A long time ago, a writing teacher advised us aspiring novelists to relish the time we had to work on our first novels. I understand what she means now, because suddenly I’m looking at timelines. We novelists are supposed to deliver novels at least once a year. After the first novel, we don’t have all the time in the world to hone our craft, our prose, ours stories. This, to me, is one of the saddest truths about the business side of authordom.
And this might be why second novel syndrome (SNS) exists. What is second novel syndrome? Namely, when an author’s second book fails to deliver what the first book did. It disappoints. This can pertain to series novels, or not, though it’s often associated with series.
I haven’t given much thought to SNS – until now. Now that Kilmoon is this close to publication, I’m thinking, Oh my god, I’ve got to finish the next one faster and yet just as well–or hopefully better...all I can do is postulate about how to outwit SNS. Here’s what occurs to me:
1. In what my teacher called the “halcyon days” before debut publication, keep writing! Write the second novel while working to land your agent, while waiting in general (because it is a waiting game). Let the halcyon days include the second novel, and maybe even the third.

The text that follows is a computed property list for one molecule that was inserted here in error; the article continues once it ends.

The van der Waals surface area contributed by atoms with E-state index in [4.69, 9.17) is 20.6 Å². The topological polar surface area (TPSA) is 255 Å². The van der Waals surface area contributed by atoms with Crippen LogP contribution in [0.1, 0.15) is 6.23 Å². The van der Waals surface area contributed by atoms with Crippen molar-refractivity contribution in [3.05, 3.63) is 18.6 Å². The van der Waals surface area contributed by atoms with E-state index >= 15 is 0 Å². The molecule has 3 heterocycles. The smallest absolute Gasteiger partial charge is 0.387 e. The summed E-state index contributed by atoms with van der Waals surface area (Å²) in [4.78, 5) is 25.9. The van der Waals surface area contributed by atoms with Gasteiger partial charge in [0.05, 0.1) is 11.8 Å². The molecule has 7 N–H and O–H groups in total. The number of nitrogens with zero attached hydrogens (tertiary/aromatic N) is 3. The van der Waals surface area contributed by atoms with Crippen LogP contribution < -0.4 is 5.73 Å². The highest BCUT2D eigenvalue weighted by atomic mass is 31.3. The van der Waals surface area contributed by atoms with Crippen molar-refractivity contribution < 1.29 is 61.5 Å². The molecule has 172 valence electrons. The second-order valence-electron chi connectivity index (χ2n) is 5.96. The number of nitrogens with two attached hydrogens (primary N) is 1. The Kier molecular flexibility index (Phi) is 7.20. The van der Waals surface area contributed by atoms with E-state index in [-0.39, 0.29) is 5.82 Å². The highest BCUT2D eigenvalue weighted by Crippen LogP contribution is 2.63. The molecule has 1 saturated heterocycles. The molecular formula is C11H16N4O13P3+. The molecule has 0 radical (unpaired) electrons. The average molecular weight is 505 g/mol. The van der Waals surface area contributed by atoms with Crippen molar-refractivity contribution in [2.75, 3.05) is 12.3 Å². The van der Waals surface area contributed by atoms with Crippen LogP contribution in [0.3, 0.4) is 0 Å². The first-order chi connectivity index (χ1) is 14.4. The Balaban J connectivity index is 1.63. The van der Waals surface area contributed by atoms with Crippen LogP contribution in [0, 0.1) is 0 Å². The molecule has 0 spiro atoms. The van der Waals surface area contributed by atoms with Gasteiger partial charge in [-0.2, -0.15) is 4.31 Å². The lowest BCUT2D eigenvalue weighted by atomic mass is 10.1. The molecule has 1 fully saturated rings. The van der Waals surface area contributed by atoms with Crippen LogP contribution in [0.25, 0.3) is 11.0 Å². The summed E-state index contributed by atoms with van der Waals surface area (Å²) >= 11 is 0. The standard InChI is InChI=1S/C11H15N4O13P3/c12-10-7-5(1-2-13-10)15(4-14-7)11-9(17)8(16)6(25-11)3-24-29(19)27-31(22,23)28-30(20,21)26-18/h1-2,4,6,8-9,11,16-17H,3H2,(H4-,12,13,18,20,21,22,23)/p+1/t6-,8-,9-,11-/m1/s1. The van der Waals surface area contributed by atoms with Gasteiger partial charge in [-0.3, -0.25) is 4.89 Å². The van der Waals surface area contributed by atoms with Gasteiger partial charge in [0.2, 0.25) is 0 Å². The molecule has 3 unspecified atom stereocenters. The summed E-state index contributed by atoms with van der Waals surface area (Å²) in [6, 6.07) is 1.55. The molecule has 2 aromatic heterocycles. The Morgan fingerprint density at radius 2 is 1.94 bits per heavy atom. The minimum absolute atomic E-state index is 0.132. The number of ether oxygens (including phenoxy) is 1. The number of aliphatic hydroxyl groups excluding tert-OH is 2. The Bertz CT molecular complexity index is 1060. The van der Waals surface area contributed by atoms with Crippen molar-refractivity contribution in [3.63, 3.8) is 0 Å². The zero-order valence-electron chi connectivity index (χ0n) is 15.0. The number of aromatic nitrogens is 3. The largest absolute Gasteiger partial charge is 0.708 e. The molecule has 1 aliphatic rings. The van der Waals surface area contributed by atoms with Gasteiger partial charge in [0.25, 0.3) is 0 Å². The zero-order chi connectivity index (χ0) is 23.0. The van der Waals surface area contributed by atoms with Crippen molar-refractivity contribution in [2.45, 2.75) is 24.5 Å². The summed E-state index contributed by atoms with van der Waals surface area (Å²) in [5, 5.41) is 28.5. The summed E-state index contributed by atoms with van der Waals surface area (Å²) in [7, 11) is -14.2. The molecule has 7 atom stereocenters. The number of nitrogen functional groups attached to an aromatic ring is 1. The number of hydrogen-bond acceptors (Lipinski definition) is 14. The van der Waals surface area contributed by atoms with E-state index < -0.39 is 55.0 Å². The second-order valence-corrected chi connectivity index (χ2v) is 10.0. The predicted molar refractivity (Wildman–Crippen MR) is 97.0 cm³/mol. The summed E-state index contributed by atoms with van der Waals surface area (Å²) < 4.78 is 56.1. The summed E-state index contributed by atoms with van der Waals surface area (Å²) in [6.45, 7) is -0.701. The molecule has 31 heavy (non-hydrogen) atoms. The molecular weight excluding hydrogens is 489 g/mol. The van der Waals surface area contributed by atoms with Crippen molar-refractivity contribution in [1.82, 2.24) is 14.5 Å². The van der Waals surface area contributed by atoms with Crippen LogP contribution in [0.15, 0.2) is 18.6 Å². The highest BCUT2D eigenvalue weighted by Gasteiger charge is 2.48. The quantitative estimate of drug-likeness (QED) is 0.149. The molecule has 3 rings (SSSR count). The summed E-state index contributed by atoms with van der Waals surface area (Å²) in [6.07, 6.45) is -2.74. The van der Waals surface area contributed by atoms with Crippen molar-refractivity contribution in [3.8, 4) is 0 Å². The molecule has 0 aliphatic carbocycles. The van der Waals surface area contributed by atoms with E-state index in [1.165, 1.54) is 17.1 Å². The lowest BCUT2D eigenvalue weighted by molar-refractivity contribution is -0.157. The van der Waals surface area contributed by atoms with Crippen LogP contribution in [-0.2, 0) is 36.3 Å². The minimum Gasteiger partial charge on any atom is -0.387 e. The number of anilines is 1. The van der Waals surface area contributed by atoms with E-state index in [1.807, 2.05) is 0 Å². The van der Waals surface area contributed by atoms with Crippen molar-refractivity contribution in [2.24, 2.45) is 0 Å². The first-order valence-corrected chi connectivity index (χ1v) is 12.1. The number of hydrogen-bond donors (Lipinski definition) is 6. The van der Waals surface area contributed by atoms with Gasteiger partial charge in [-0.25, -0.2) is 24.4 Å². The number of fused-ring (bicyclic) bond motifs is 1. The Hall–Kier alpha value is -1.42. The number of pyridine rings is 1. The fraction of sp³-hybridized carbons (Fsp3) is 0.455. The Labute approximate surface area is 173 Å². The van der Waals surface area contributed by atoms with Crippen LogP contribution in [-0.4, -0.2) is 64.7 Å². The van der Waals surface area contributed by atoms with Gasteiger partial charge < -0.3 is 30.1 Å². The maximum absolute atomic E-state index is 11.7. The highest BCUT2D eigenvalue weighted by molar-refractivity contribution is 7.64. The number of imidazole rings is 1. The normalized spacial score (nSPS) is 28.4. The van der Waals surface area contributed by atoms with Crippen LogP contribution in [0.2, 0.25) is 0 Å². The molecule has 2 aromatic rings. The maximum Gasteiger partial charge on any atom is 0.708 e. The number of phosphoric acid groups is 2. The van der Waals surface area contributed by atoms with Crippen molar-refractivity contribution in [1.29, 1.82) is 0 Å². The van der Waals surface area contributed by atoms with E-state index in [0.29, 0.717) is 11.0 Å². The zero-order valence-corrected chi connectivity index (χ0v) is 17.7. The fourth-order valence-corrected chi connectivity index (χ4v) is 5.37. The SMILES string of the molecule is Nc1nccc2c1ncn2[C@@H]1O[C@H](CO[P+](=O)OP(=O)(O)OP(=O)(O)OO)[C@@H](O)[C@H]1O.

2. If you’re writing a series, leave your series protagonists in transitional or conflicted states at the end of the first novel. Nothing could be more boring than protagonists with perfect lives, everything tied up in a bow, all neat and tidy, la di da. They should still have flaws, inner conflicts, and doubts. Events in the first novel may have deepened their issues or created new ones. Life is messy — keep it messy!
3. Series inhabit particular worlds. Enlarge that world. Don’t just show the same aspects of village life, or police investigations, or whatever it may be.